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Nasa releases stunning new image of Earth taken from a spacecraft orbiting the moon

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posted on Dec, 18 2015 @ 04:38 PM
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a reply to: HardBoiled

The LRO photo was taken at the terminator between light and dark, on an orbit that has a low of 31 miles. The Apollo 8 photograph was taken at roughly twice that altitude, on the sunlit side of the moon. The altitude difference makes a completely different look to the moon with regards to shadows.




posted on Dec, 18 2015 @ 04:39 PM
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a reply to: HardBoiled

Other posts here on space subjects.

edit on 12/18/2015 by roadgravel because: (no reason given)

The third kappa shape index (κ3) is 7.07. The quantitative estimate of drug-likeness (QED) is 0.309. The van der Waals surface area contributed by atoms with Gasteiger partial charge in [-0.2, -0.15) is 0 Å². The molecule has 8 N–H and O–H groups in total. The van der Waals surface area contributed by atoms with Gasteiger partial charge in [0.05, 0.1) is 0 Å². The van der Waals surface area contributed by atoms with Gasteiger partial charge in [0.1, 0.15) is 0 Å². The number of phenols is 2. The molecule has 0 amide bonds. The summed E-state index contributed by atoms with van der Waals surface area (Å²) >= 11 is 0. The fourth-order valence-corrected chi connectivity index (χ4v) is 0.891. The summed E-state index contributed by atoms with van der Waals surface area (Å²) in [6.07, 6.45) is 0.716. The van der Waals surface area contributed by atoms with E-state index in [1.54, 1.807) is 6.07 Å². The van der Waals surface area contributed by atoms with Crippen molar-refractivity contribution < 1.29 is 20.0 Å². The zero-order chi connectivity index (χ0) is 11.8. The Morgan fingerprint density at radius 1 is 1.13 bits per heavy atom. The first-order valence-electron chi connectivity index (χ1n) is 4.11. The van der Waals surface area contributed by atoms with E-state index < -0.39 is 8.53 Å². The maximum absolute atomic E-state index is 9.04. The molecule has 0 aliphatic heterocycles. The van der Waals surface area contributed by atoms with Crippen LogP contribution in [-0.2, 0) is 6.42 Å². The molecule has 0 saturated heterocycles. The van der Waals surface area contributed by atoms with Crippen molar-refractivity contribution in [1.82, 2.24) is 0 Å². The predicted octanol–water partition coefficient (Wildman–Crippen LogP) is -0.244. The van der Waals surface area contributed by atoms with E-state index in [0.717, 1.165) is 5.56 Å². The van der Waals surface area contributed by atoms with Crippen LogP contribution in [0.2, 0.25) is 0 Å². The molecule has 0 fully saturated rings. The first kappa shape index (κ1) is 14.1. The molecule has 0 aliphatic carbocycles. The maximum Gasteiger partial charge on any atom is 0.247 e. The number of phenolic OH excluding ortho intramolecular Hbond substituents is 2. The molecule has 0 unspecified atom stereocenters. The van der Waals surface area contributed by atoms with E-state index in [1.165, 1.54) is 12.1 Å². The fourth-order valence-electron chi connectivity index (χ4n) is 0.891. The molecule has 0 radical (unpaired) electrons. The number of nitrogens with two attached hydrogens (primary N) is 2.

posted on Dec, 18 2015 @ 04:49 PM
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originally posted by: HardBoiled

Where are all those shadows in this pic?

And why is the horizon completely covered by shadow in the op pic?


1: It's not the same area of the Moon that is being photographed. Just like on Earth, the Moon has flat areas and mountains in some other areas.

2: The angle of the Sun is different (look at Earth's illumination angle if you don't believe me).

3: The distance between the camera and the ground is different.



posted on Dec, 18 2015 @ 04:56 PM
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The Apollo 8 photograph was taken at roughly twice that altitude, on the sunlit side of the moon. The altitude difference makes a completely different look to the moon with regards to shadows.


Like Long shadows opposed to no shadows at all?

So how does LRO orbit the moon? in what direction and angle?



posted on Dec, 18 2015 @ 05:07 PM